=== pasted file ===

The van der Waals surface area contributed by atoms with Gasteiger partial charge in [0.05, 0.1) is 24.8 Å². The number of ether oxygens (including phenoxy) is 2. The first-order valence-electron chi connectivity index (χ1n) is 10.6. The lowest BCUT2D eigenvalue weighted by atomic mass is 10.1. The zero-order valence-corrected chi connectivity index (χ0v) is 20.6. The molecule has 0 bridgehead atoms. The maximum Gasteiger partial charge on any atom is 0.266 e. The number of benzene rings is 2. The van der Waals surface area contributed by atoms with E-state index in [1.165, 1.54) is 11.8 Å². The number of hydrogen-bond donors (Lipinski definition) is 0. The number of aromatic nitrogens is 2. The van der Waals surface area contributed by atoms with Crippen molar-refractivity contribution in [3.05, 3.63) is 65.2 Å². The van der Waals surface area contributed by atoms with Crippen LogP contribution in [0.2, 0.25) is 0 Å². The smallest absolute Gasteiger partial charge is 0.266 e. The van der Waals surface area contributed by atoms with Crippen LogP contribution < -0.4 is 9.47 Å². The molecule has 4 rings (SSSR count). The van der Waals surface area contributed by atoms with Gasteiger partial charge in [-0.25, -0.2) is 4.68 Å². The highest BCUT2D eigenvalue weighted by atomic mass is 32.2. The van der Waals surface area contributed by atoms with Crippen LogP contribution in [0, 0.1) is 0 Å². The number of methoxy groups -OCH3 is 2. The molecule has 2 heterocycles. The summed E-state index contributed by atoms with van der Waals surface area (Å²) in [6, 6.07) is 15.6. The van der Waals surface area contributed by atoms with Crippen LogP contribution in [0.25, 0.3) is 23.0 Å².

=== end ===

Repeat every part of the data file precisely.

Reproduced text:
The van der Waals surface area contributed by atoms with Gasteiger partial charge in [0.05, 0.1) is 24.8 Å². The number of ether oxygens (including phenoxy) is 2. The first-order valence-electron chi connectivity index (χ1n) is 10.6. The lowest BCUT2D eigenvalue weighted by atomic mass is 10.1. The zero-order valence-corrected chi connectivity index (χ0v) is 20.6. The molecule has 0 bridgehead atoms. The maximum Gasteiger partial charge on any atom is 0.266 e. The number of benzene rings is 2. The van der Waals surface area contributed by atoms with E-state index in [1.165, 1.54) is 11.8 Å². The number of hydrogen-bond donors (Lipinski definition) is 0. The number of aromatic nitrogens is 2. The van der Waals surface area contributed by atoms with Crippen molar-refractivity contribution in [3.05, 3.63) is 65.2 Å². The van der Waals surface area contributed by atoms with Crippen LogP contribution in [0.2, 0.25) is 0 Å². The smallest absolute Gasteiger partial charge is 0.266 e. The van der Waals surface area contributed by atoms with Crippen LogP contribution < -0.4 is 9.47 Å². The molecule has 4 rings (SSSR count). The van der Waals surface area contributed by atoms with Gasteiger partial charge in [-0.25, -0.2) is 4.68 Å². The highest BCUT2D eigenvalue weighted by atomic mass is 32.2. The van der Waals surface area contributed by atoms with Crippen LogP contribution in [0, 0.1) is 0 Å². The number of methoxy groups -OCH3 is 2. The molecule has 2 heterocycles. The summed E-state index contributed by atoms with van der Waals surface area (Å²) in [6, 6.07) is 15.6. The van der Waals surface area contributed by atoms with Crippen LogP contribution in [0.25, 0.3) is 23.0 Å².